Vinyl vault: Plethora of plastic populates man’s ponderosa
TUPELO, Miss. (AP) — In the ’70s it was Barbie. The ‘80s? “Masters of the Universe.” And the ’90s brought about Beanie Babies.
But in 2018, John Carroll is sitting on nearly 1,000 Funko Pop! vinyl figurines in his home in Tupelo.
“Right at 987, to be exact,” Carroll, 43 said.
To track his collection, he uses a website which also updates the lot with the current value of each figurine and the overall worth of the entire throng.
“Don’t judge me too harshly for having an obsession,” he said, laughing. “It’s a hobby.”
Funko’s Pop! line are figures modeled in a style similar to the Japanese super-deformed style of “chibi,” which means short.
Typically, they depict licensed characters from franchises such as “Doctor Who,” Marvel, DC Comics, Disney, “Star Wars” and other pop culture entities with small bodies and big heads, each around 3.75 inches.
As for Carroll, he’s got a little bit of everything after three years of collecting.
If you’re doing the math, that’s a little more than a figure a day.
“The people in the stores know me by name,” he said. “If I go in and don’t buy a figure, they might be surprised.”
It’s a far cry from when he used to spot them in stores years ago, and didn’t see the appeal.
“I had seen them on the shelves and never really understood why they were being sold,” he said. “They never held any interest to me.”
That changed when Carroll spotted a figurine of Superman at Walmart one day.
“When I saw that Superman, I understood,” he said. “I love the way they’re small, simple, stylized figures of pop culture. The more I looked, the more I realized that there’s a lot more in the diversity. The more that they had, the more interested I became in them, so I started collecting different ones and it sort of grew out from there. I think it’s a mark of renown. If you can make it as a Pop!, you know you’ve become immortalized as a tiny piece of vinyl and plastic.”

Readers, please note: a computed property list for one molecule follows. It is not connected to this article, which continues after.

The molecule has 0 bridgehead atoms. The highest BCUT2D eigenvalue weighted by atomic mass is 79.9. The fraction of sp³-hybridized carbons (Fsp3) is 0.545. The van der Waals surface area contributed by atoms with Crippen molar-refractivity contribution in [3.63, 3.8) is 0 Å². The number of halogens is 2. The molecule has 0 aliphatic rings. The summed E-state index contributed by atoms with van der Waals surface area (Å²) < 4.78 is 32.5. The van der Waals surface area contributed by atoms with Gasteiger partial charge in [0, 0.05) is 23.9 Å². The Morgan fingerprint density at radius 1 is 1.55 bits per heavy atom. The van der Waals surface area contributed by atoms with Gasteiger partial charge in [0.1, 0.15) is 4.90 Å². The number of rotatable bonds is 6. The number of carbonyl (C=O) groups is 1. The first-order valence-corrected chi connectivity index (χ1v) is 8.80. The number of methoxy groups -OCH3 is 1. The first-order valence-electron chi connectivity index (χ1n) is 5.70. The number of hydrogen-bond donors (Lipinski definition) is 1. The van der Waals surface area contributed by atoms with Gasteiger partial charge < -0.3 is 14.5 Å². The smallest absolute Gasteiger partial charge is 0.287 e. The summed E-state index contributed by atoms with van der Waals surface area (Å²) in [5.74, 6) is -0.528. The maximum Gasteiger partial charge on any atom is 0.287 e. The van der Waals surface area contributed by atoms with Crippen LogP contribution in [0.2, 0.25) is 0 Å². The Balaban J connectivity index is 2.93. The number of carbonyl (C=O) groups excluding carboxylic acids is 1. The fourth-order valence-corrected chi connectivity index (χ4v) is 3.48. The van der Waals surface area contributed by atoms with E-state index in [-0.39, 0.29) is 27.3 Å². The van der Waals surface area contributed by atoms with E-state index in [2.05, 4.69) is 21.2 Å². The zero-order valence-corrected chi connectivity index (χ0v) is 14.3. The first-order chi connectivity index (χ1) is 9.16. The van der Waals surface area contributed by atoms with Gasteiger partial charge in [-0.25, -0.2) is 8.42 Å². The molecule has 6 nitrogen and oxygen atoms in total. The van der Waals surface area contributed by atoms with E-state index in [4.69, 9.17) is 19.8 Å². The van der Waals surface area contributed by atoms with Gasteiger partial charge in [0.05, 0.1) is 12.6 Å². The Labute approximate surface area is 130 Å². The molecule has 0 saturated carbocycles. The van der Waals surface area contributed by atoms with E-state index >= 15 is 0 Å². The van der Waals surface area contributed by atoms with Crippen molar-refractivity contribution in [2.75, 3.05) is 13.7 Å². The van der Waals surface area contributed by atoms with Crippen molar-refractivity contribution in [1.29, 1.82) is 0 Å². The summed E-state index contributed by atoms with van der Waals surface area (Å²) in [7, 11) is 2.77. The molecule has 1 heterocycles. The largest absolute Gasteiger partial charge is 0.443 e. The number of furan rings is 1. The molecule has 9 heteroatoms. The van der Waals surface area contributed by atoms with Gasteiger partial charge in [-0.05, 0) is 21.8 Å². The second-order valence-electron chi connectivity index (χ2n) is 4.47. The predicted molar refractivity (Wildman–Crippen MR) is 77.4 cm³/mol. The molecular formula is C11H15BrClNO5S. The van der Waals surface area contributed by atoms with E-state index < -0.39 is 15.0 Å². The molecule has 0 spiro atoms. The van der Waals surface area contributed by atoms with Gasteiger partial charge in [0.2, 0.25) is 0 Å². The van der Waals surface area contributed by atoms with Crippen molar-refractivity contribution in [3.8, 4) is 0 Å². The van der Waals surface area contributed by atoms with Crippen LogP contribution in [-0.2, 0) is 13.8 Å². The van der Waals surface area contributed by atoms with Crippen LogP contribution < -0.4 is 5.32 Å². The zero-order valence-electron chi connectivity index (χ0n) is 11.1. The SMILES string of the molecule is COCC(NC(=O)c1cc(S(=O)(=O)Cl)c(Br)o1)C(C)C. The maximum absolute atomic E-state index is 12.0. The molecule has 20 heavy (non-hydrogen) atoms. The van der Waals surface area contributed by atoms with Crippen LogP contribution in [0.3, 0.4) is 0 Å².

But what’s his favorite one?
“The next one,” he said, laughing.
As the options have grown, so has Carroll’s collection, canvasing everything from Bob Ross and Elton John to the variant Demogorgon from Netflix’s “Stranger Things” and Jason from “Friday the 13th.” Some of his most prized ones include a rare She-Ra from “Masters of the Universe” and characters from “Mortal Kombat.”
“If it’s something that I remember from when I was a kid, I guess I like to keep it to remind me of that time,” he said. “I enjoy having them. It’s nice to see how they’ve evolved since I first started collecting and what they’ve added as far as the different icons. They’ve really expanded. At first they just did comic books and movies, but now there’s musicians and athletes.”
Carroll grew up collecting a lot of figures from Superman, “Masters of the Universe” and “Star Wars,” but lost a lot of his trophies when a neighbor friend moved away, taking them with him.
“I guess this is me reclaiming my childhood and it bit me in a big way,” he said. “That’s the thing about collecting - you just have to have fun. This is the more three-dimensional baseball card. It’s the shorter, but more compact comic book.”
While he has slowed down a bit, Carroll doesn’t see himself parting with his vast collection anytime soon as the figurines only go up in value.
“People change, though,” he said. “They get older and they determine what they do and don’t like and I might wake up one day, realize I don’t like these anymore and sell them all.”
But, for now, he’s content with the vinyl company he keeps.
“The only difference between men and boys is not their age, but the price of their toys,” he said.